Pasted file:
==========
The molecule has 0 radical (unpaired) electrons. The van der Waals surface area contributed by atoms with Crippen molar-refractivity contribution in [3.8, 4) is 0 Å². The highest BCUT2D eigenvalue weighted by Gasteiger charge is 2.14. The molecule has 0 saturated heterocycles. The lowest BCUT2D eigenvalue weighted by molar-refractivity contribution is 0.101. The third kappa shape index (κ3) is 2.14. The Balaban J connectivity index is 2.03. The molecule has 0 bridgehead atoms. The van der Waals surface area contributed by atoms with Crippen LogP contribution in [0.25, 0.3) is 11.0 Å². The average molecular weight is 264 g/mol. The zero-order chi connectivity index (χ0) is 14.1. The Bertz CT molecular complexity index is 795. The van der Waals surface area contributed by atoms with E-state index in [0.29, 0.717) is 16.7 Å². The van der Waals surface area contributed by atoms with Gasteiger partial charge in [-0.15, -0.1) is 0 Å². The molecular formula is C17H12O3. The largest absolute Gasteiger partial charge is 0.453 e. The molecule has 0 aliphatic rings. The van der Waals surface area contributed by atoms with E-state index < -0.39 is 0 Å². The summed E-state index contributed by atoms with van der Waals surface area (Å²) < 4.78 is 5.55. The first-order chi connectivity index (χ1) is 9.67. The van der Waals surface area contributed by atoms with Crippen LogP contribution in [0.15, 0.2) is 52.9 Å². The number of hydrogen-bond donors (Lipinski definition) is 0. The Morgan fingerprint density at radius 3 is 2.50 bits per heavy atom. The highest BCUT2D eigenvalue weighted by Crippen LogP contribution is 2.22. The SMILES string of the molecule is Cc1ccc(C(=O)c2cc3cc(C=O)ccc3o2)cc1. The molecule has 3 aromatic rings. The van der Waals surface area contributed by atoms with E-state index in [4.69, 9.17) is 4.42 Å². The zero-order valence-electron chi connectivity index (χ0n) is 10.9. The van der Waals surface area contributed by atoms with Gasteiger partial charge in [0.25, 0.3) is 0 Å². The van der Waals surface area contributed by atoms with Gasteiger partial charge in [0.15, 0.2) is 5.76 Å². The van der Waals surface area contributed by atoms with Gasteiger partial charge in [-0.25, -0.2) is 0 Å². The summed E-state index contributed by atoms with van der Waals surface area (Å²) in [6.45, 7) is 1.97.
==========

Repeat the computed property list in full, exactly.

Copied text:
The molecule has 0 radical (unpaired) electrons. The van der Waals surface area contributed by atoms with Crippen molar-refractivity contribution in [3.8, 4) is 0 Å². The highest BCUT2D eigenvalue weighted by Gasteiger charge is 2.14. The molecule has 0 saturated heterocycles. The lowest BCUT2D eigenvalue weighted by molar-refractivity contribution is 0.101. The third kappa shape index (κ3) is 2.14. The Balaban J connectivity index is 2.03. The molecule has 0 bridgehead atoms. The van der Waals surface area contributed by atoms with Crippen LogP contribution in [0.25, 0.3) is 11.0 Å². The average molecular weight is 264 g/mol. The zero-order chi connectivity index (χ0) is 14.1. The Bertz CT molecular complexity index is 795. The van der Waals surface area contributed by atoms with E-state index in [0.29, 0.717) is 16.7 Å². The van der Waals surface area contributed by atoms with Gasteiger partial charge in [-0.15, -0.1) is 0 Å². The molecular formula is C17H12O3. The largest absolute Gasteiger partial charge is 0.453 e. The molecule has 0 aliphatic rings. The van der Waals surface area contributed by atoms with E-state index < -0.39 is 0 Å². The summed E-state index contributed by atoms with van der Waals surface area (Å²) < 4.78 is 5.55. The first-order chi connectivity index (χ1) is 9.67. The van der Waals surface area contributed by atoms with Crippen LogP contribution in [0.15, 0.2) is 52.9 Å². The number of hydrogen-bond donors (Lipinski definition) is 0. The Morgan fingerprint density at radius 3 is 2.50 bits per heavy atom. The highest BCUT2D eigenvalue weighted by Crippen LogP contribution is 2.22. The SMILES string of the molecule is Cc1ccc(C(=O)c2cc3cc(C=O)ccc3o2)cc1. The molecule has 3 aromatic rings. The van der Waals surface area contributed by atoms with E-state index in [4.69, 9.17) is 4.42 Å². The zero-order valence-electron chi connectivity index (χ0n) is 10.9. The van der Waals surface area contributed by atoms with Gasteiger partial charge in [0.25, 0.3) is 0 Å². The van der Waals surface area contributed by atoms with Gasteiger partial charge in [0.15, 0.2) is 5.76 Å². The van der Waals surface area contributed by atoms with Gasteiger partial charge in [-0.25, -0.2) is 0 Å². The summed E-state index contributed by atoms with van der Waals surface area (Å²) in [6.45, 7) is 1.97.